Teachers' Professional Lives

Teachers' Professional Lives

Teachers' Professional Lives

Teachers' Professional Lives


This text provides a discussion of the meaning of teacher professionalism and how it can be improved. Distinguishing between six different models of meaning of professionalism, it takes an international perspective in looking at the realities behind the working lives of teachers.


Setting professional standards and redefining what it means to be professional in teaching are at the forefront of educational reform. Universities and unions, governments and business all have aspirations to raise the professional status of teaching and establish professional standards for their work. Professional development and training are experiencing sweeping changes, professional standards are being created, self-regulating, professional bodies for teachers are being set up.

Yet while the aspirations for greater professionalism in teaching are admirable, what such professionalism might mean is often vague, unclear or contested. Moreover, what teachers themselves think about professionalism or what they experience under its name are addressed too rarely. This international book examines just what’s behind the push for professionalism. A key opening chapter sets out the field and distinguishes between six different models of meanings of professionalism. With others, it disentangles altruistic visions of professionalism from ones that are nakedly self-serving, or that disguise and excuse the imposition of even greater bureaucratic control. Other chapters portray what teacher professionalism and teachers’ professional lives look like in practice, in the daily working lives of teachers themselves.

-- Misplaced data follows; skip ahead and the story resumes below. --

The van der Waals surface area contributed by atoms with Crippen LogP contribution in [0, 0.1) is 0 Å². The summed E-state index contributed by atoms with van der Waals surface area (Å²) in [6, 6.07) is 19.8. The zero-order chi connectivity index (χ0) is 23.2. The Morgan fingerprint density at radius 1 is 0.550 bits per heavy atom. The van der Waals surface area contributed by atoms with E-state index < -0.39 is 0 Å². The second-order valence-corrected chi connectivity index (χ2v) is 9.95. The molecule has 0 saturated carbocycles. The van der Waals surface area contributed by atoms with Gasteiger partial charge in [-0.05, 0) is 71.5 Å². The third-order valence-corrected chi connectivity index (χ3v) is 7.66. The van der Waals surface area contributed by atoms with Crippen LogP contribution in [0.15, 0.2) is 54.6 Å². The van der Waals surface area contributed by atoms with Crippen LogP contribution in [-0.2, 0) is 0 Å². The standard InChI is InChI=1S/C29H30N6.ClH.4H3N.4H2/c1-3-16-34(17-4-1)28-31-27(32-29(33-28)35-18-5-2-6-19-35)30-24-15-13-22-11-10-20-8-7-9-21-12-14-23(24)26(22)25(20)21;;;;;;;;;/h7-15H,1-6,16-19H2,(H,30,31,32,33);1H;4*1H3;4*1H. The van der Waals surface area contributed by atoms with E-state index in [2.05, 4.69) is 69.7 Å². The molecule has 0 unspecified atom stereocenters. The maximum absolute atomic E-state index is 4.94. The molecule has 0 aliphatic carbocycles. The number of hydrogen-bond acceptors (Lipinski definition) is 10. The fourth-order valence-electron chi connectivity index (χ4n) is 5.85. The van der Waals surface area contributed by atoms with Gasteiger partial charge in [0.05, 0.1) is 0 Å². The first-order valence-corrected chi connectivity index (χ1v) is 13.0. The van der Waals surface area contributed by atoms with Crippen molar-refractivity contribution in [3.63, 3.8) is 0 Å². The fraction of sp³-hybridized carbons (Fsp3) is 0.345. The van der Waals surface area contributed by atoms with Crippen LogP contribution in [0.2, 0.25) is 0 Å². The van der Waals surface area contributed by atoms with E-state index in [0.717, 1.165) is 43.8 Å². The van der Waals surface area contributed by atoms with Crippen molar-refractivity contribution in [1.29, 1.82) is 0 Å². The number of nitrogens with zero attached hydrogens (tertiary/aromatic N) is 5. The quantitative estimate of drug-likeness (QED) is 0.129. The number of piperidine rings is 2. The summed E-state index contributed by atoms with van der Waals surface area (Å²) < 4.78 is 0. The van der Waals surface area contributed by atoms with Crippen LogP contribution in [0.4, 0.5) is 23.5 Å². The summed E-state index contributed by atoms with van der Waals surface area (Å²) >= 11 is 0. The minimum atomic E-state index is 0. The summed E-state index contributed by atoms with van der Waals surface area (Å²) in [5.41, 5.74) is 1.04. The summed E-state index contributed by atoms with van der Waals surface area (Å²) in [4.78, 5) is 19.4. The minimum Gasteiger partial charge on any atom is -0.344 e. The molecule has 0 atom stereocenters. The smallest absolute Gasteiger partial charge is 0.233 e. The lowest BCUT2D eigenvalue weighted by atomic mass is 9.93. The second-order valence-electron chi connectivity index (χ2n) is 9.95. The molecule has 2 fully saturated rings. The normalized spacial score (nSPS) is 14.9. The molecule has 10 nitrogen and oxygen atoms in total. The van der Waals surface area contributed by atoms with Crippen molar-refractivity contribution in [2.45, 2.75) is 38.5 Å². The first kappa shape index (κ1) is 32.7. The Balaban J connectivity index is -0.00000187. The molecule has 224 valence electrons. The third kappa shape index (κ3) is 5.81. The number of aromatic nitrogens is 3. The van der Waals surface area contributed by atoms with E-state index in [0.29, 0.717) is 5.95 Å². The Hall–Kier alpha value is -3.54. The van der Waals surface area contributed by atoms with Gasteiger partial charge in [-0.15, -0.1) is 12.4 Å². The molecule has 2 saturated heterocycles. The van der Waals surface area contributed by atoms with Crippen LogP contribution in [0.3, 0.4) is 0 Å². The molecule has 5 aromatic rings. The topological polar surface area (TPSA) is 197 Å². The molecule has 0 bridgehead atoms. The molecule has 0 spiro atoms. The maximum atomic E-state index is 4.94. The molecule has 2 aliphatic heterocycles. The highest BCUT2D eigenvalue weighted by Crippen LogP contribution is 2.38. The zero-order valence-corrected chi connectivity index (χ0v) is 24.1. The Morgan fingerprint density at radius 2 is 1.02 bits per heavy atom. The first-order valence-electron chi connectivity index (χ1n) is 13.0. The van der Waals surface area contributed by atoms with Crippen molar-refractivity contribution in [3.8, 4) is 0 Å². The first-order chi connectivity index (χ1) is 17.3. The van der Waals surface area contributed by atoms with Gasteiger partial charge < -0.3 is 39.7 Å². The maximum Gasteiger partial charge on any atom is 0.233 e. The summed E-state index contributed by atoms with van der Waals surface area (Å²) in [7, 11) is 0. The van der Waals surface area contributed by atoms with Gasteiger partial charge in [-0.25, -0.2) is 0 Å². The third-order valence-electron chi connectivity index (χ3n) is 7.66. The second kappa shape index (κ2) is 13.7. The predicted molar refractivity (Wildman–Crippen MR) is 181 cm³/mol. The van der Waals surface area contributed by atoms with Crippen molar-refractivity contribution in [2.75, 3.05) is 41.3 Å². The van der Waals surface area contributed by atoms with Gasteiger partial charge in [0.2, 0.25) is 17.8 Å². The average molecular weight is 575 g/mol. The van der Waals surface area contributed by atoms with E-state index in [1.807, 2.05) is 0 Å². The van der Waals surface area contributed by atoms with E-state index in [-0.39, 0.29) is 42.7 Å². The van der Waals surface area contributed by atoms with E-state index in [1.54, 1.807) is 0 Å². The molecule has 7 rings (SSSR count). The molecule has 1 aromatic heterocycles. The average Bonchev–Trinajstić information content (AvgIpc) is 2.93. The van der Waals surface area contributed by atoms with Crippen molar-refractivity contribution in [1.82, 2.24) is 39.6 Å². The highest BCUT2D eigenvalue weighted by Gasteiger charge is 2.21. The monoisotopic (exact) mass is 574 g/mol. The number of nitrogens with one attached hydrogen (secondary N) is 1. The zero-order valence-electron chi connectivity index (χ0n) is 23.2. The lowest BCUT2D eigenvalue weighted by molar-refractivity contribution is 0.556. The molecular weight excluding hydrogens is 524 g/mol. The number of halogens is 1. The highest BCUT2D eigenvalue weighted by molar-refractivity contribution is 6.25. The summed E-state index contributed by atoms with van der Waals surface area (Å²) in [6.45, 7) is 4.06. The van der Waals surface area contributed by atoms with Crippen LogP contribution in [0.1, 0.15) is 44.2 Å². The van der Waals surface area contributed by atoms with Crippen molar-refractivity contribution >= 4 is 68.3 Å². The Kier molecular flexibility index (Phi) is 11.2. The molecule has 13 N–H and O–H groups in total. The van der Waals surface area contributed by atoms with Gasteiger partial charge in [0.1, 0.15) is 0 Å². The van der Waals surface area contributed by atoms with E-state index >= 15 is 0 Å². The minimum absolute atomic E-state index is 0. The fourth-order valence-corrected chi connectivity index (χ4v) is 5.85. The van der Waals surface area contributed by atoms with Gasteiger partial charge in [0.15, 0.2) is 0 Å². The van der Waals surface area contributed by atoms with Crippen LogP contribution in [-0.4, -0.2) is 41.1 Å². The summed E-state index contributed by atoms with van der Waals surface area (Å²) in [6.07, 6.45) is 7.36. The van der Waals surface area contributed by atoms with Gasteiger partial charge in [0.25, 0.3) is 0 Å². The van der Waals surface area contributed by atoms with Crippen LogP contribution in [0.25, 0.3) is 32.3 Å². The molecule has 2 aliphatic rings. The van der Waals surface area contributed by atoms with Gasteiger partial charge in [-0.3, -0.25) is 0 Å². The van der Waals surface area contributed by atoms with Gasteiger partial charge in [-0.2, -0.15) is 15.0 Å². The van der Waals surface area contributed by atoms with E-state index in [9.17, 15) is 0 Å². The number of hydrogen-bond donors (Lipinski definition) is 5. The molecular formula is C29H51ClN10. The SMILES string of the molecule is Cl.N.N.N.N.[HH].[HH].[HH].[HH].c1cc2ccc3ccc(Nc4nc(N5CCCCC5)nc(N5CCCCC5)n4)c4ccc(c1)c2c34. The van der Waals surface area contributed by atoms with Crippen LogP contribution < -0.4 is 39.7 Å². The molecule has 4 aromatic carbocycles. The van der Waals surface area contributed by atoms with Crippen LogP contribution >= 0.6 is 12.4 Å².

The movement for teacher professionalism, professional standards and professional self-regulation has become a bandwagon for academic and bureaucratic cheer-leaders who presume to know what is best for teachers. This timely book takes discussion off the bandwagon and lodges it firmly within the working lives and realities of teachers themselves.

The chapters in this book have all been written specially for it. They come from experienced researchers across the world in North America, England, Australia, Israel and Scandinavia, who have been stimulated by our own professional network of inquiry and dialogue that has helped push our thinking in international and interdisciplinary ways on what teacher professionalism is, what it means, and whether it is always a good thing.

Building collaborative communities of critical colleagues is as difficult in educational research as it is in schoolteaching, and we are grateful for the various funding bodies who have believed in the value of professional dialogue, and supported our efforts to interact electronically and in person in pursuit of greater knowledge and understanding of these important challenges that confront teaching and education.

Among the groups and individuals we would like to thank for supporting our . . .

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